When I first walked into my new house, I wanted to repair and update everything at once.  That’s of course impossible.  First of all, it’s overwhelming.  Second, it takes time and money.  I’ve learned the key is to tackle one room at a time, make priorities, and don’t think too much magic is going to happen during the workweek.

The same thing happened with Life Science Nexus.  We wanted to have some many aspects to the product.  We wanted to be everything to everyone in the entrepreneurial and life science community, whether they were an entrepreneur or were a researcher or postdoctoral fellow trying to make that leap.  It was too much and had little direction.  So we slimmed down and focused the scope of Life Science Nexus as the business developed.  We slimmed down even more, for now, with Rochester Rising.  I learned it’s much better to grow in a lean manner, add things piece by piece, and test what works.

 

5. Things always cost more and take more time than you think.

Who knew paint costs so much?  You don’t unless you have to repaint an entire house.  Even after constructing a whole itemized spreadsheet of potential costs, it still will probably cost more than those calculations in the end.  I originally thought I would go in, start fixing and rebuilding, with help of course, and the whole house would be finished and updated by the fall.  Right.  Maybe fall 2017.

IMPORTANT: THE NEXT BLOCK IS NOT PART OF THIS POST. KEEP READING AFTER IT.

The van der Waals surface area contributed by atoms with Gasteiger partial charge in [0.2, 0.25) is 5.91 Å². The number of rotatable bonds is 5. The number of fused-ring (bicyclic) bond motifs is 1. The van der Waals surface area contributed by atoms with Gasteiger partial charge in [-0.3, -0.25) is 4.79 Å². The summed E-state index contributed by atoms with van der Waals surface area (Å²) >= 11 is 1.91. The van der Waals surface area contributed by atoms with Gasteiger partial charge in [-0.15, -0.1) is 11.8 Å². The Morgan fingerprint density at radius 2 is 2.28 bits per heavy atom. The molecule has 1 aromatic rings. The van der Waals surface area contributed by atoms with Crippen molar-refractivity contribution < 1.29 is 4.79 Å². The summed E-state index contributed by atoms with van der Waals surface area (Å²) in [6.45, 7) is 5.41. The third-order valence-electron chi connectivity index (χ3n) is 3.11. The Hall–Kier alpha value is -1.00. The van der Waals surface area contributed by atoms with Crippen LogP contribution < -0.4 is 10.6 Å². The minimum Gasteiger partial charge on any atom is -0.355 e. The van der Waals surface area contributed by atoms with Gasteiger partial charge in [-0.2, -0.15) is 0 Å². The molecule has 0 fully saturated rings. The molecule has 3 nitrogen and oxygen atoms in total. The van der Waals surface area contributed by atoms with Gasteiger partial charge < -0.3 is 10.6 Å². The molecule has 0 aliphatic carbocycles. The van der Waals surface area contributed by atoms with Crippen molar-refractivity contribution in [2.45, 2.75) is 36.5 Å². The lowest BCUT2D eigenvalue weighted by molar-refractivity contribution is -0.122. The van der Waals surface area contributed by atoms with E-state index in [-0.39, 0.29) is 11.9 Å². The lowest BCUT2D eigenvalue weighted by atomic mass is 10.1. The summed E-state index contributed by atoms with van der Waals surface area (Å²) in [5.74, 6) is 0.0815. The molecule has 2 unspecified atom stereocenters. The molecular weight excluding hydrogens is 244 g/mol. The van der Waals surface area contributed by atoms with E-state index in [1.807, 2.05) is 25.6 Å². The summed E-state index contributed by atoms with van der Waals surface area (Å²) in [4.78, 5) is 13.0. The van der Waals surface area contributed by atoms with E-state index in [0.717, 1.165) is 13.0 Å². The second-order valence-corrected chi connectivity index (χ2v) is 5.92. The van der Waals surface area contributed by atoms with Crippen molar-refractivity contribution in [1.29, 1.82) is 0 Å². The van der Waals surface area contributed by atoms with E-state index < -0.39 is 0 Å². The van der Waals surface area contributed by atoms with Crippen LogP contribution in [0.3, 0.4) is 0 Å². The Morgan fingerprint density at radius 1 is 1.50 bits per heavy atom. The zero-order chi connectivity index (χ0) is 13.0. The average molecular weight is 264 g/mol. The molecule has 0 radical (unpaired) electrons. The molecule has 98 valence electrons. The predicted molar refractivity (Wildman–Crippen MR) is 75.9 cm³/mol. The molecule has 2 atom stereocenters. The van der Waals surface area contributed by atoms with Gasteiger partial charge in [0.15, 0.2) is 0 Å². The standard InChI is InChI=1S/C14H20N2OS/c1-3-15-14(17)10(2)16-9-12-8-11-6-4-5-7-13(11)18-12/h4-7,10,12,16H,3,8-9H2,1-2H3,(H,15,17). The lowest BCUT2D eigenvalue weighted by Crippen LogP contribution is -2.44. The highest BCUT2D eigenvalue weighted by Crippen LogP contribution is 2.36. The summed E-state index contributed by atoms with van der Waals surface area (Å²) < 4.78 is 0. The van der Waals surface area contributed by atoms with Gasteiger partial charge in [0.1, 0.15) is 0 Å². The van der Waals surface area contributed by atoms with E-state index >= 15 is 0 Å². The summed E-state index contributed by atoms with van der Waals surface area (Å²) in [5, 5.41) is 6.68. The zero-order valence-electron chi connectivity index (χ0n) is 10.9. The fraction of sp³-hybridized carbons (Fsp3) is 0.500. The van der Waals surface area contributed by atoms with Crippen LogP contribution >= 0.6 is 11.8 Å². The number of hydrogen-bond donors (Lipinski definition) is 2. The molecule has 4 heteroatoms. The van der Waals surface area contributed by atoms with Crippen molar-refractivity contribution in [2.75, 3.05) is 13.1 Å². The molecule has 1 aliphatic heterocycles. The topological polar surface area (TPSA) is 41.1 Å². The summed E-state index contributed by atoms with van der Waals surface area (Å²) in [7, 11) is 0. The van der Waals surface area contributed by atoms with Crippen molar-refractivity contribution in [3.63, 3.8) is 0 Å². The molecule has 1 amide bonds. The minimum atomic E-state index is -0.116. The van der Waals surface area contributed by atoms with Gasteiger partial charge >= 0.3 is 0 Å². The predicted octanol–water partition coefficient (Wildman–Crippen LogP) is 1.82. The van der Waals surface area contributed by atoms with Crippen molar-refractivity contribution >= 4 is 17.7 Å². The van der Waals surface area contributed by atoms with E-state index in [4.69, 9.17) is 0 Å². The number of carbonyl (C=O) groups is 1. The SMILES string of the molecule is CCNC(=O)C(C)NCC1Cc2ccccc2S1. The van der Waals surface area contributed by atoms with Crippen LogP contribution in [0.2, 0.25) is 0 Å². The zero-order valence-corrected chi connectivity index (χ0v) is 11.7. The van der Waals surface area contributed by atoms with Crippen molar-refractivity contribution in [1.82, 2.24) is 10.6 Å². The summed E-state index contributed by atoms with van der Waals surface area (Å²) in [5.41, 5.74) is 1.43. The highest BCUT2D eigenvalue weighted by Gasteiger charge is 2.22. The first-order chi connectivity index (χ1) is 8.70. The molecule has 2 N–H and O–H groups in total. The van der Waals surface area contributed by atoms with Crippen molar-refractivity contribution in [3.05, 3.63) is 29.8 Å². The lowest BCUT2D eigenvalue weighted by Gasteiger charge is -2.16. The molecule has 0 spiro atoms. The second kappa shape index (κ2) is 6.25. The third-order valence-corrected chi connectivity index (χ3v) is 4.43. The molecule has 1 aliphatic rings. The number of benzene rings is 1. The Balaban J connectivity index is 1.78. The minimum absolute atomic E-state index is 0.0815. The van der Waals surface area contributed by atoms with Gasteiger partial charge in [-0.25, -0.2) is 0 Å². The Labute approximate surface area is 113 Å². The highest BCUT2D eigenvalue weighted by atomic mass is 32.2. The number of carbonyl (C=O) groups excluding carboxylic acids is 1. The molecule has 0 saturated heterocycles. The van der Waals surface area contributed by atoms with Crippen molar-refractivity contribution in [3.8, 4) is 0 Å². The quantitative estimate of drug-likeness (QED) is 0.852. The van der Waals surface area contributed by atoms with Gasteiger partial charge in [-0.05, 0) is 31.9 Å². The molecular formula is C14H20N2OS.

The same thing with business development.  You can spend a crazy amount of time getting the website just right and crafting and reshaping the value proposition.  It takes time to acquire customers, or consumers in our case.  Beyoncé was not built overnight.

You also learn what small things you can do without when business financials are tight.  Yes, it’s great to have Buffer put out all my social media for me.  But really, I can do that myself.

 

6. It’s essential to have help and a good support system.

This is probably the most important.  My parents were really instrumental in helping with the move and swooping in to the rescue with the house.  I’m lucky to have a family that knows how to do this kind of stuff and can take the time to do it.  My parents constantly remodeled their home all through my childhood.  What some people see as disarray or unfinished architecture, I see as familiar.

Without interacting with other like-minded people in the same boat, entrepreneurship can be pretty miserable.  I’ve had a great sounding board with my Cofounder Jamie Sundsbak, who introduced me to so many great people in the Rochester community.  Without seeing and interacting with these people, people like AJ Montpetit, like Xavier Frigola and others at the Mayo Clinic Business Accelerator, like Nick Moucha and Adam Salmi, without the encouragement of people like Austin Bogestad from 1 Million Cups, and the CoCreateX community, the experience would just lose a lot of flavor.    

Nothing would have been accomplished without standing on these shoulders.